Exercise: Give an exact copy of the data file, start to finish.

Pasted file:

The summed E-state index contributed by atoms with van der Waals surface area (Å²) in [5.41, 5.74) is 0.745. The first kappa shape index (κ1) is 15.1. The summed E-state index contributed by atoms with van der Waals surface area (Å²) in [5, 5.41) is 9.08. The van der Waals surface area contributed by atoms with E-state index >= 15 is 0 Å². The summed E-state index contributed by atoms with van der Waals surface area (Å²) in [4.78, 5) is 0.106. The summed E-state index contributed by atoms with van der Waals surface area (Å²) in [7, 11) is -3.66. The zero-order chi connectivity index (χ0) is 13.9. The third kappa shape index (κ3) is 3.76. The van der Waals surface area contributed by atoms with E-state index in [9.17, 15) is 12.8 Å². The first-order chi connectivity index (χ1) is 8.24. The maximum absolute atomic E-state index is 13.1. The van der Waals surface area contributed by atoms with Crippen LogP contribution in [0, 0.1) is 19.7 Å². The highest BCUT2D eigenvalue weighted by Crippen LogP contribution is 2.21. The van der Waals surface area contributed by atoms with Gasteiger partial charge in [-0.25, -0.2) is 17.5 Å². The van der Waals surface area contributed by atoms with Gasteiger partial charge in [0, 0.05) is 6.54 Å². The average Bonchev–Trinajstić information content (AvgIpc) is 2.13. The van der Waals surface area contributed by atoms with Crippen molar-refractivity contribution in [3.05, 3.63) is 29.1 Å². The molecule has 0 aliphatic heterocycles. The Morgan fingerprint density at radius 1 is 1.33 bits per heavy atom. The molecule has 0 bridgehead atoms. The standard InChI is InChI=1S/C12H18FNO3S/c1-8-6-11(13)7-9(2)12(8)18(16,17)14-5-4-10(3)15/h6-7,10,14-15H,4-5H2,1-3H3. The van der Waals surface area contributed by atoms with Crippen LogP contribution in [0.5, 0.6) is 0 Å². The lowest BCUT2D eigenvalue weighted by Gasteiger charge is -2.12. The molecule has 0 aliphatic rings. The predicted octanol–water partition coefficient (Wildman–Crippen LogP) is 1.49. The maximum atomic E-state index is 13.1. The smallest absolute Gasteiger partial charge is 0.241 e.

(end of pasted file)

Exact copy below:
The summed E-state index contributed by atoms with van der Waals surface area (Å²) in [5.41, 5.74) is 0.745. The first kappa shape index (κ1) is 15.1. The summed E-state index contributed by atoms with van der Waals surface area (Å²) in [5, 5.41) is 9.08. The van der Waals surface area contributed by atoms with E-state index >= 15 is 0 Å². The summed E-state index contributed by atoms with van der Waals surface area (Å²) in [4.78, 5) is 0.106. The summed E-state index contributed by atoms with van der Waals surface area (Å²) in [7, 11) is -3.66. The zero-order chi connectivity index (χ0) is 13.9. The third kappa shape index (κ3) is 3.76. The van der Waals surface area contributed by atoms with E-state index in [9.17, 15) is 12.8 Å². The first-order chi connectivity index (χ1) is 8.24. The maximum absolute atomic E-state index is 13.1. The van der Waals surface area contributed by atoms with Crippen LogP contribution in [0, 0.1) is 19.7 Å². The highest BCUT2D eigenvalue weighted by Crippen LogP contribution is 2.21. The van der Waals surface area contributed by atoms with Gasteiger partial charge in [-0.25, -0.2) is 17.5 Å². The van der Waals surface area contributed by atoms with Gasteiger partial charge in [0, 0.05) is 6.54 Å². The average Bonchev–Trinajstić information content (AvgIpc) is 2.13. The van der Waals surface area contributed by atoms with Crippen molar-refractivity contribution in [3.05, 3.63) is 29.1 Å². The molecule has 0 aliphatic heterocycles. The Morgan fingerprint density at radius 1 is 1.33 bits per heavy atom. The molecule has 0 bridgehead atoms. The standard InChI is InChI=1S/C12H18FNO3S/c1-8-6-11(13)7-9(2)12(8)18(16,17)14-5-4-10(3)15/h6-7,10,14-15H,4-5H2,1-3H3. The van der Waals surface area contributed by atoms with Crippen LogP contribution in [0.5, 0.6) is 0 Å². The lowest BCUT2D eigenvalue weighted by Gasteiger charge is -2.12. The molecule has 0 aliphatic rings. The predicted octanol–water partition coefficient (Wildman–Crippen LogP) is 1.49. The maximum atomic E-state index is 13.1. The smallest absolute Gasteiger partial charge is 0.241 e.